Several questions came up this semester as I tried to use some of the strategies of student-faculty partnership in a course that I teach and as I reflected on the reactions that I received from students. The questions I would like to pose are:

  • Can the student-faculty partnership model be successful when used in isolation or when it has not yet become a common practice across-the-board in one’s institution?
  • How much ground work does one have to do to prepare students mentally and emotionally to truly collaborate with faculty to design ways to make their experience of learning better?
  • And, finally, considering the fact that student-faculty partnership on teaching and learning is not a common or frequently referred to practice yet, how vulnerable are those of us who try to experiment with it in our courses? Is this vulnerability increased when the instructor is perceived as the other in the eyes and minds of the students?

I am asking these questions because of the experience I had most recently. I didn’t go as far as to engage in student-faculty partnership. I simply invited students to share with me what their learning goals for the course and the semester were and how I, or we as a group, could support those goals. The responses I received from students surprised me, because they were clearly misunderstanding the premise of my question. Some thought this was an invitation to critique the course and suggest revisions; others had nothing to say besides the fact that the course was needed for their major or minor; and yet others understood the question as my way of asking them what pedagogical practices other professors had used in the past that could be replicated in our course.

Students’ reactions and responses first made me question my attempt to engage with them in a conversation about our mutual goals, and second, made me wonder at what point and due to what did this slip in communication happen between us. Was it because of their lack of familiarity with the idea of being seen as partners in teaching and learning? Was it because I didn’t prepare the groundwork for them to understand my intentions as an invitation to collaborate on the process of learning? Was it because of my identity (as a woman? as a foreigner?) that students thought that I was asking them for help in designing learning? I am inclined to believe that all three reasons taken together contributed to this somewhat disappointing experience.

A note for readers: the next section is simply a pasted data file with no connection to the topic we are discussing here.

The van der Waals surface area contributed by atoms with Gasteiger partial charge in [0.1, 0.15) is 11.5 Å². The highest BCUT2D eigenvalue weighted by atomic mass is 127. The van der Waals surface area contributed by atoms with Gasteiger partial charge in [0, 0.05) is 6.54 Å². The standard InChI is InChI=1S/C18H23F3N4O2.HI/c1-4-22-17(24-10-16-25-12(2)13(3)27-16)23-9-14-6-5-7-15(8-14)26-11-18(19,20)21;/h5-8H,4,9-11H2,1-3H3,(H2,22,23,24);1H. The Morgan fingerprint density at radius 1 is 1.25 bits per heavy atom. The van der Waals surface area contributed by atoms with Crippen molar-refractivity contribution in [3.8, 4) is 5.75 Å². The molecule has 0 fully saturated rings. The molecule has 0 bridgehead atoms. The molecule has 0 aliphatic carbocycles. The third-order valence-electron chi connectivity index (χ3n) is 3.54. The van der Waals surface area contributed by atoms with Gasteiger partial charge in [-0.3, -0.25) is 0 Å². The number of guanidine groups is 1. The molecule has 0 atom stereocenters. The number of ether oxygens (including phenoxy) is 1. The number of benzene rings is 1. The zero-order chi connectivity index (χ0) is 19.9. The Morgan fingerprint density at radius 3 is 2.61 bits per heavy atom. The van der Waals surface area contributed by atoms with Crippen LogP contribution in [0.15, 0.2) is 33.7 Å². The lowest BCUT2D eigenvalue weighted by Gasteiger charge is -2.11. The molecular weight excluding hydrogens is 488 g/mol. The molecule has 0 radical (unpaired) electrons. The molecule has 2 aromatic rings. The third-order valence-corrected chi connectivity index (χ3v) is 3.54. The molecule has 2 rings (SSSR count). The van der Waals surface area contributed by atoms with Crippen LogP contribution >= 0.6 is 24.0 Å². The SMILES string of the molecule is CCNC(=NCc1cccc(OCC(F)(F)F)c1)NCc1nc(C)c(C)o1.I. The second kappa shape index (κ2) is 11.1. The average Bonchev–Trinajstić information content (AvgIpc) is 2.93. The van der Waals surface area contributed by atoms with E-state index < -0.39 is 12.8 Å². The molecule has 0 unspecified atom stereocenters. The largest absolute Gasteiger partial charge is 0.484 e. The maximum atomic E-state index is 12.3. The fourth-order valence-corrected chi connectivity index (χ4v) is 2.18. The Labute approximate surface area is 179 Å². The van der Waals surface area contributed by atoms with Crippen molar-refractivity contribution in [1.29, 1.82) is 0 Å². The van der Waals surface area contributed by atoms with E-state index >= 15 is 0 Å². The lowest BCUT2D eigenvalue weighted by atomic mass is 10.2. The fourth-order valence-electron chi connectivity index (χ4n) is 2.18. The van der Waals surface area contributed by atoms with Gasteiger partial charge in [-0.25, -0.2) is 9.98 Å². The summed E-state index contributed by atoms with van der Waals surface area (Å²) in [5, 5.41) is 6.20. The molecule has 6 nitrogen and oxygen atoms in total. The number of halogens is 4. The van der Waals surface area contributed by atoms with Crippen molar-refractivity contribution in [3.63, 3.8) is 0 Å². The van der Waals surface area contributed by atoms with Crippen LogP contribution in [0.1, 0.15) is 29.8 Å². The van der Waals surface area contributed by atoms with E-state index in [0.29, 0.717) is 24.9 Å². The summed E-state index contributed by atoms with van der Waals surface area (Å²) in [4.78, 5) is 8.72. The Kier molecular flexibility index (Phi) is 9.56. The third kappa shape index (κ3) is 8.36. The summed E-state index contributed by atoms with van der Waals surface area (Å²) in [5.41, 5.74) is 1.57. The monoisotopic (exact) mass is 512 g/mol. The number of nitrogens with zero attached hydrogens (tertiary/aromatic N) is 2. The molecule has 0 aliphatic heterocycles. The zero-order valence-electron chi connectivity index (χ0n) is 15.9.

This incident made me realize that when starting student-faculty partnership one has to seriously consider several issues that seem to be the by-products of the educational model that is currently in place:

  • The existing power dynamics between faculty and students and the role that authority actually has in our current educational model. While it is completely counter to the idea of student-faculty partnership, how much of a role does faculty member’s authority have in the process of convincing students of the validity of collaboration as a pedagogical tool? Will those of us who tend to have less authority in students’ eyes because of certain traits of our identity have a harder time engaging students as partners in teaching and learning?
  • The importance of laying the groundwork for partnership and doing it systematically with regular discussion about its pedagogical merit and value of partnership and collaboration. It is paradoxical, but students will partner with faculty once s/he convinces them, through his/her or someone else’s authority, in the value of such partnership.
  • Since student-faculty partnership is new and experimental, a practice that is not yet implemented across-the-board, are students’ inclinations to question and even suspect faculty’s authority a small price to pay for a truly revolutionary practice?

I would love to hear from those of you who have had this kind experience(s)? Have you had to put yourself out there, expose yourself to such vulnerability in front of the students? Have you had to ask the same questions? How have you responded, or how would you respond to these questions?

Ketevan Kupatadze, Senior Lecturer in Spanish in the Department of World Languages and Cultures, is the 2017-2019 Center for Engaged Learning Scholar. Dr. Kupatadze’s CEL Scholar project focuses on student-faculty partnerships.

How to cite this post:

Kupatadze, Ketevan. 2017, October 24. Vulnerabilities in Student-Faculty Partnership. [Blog Post]. Retrieved from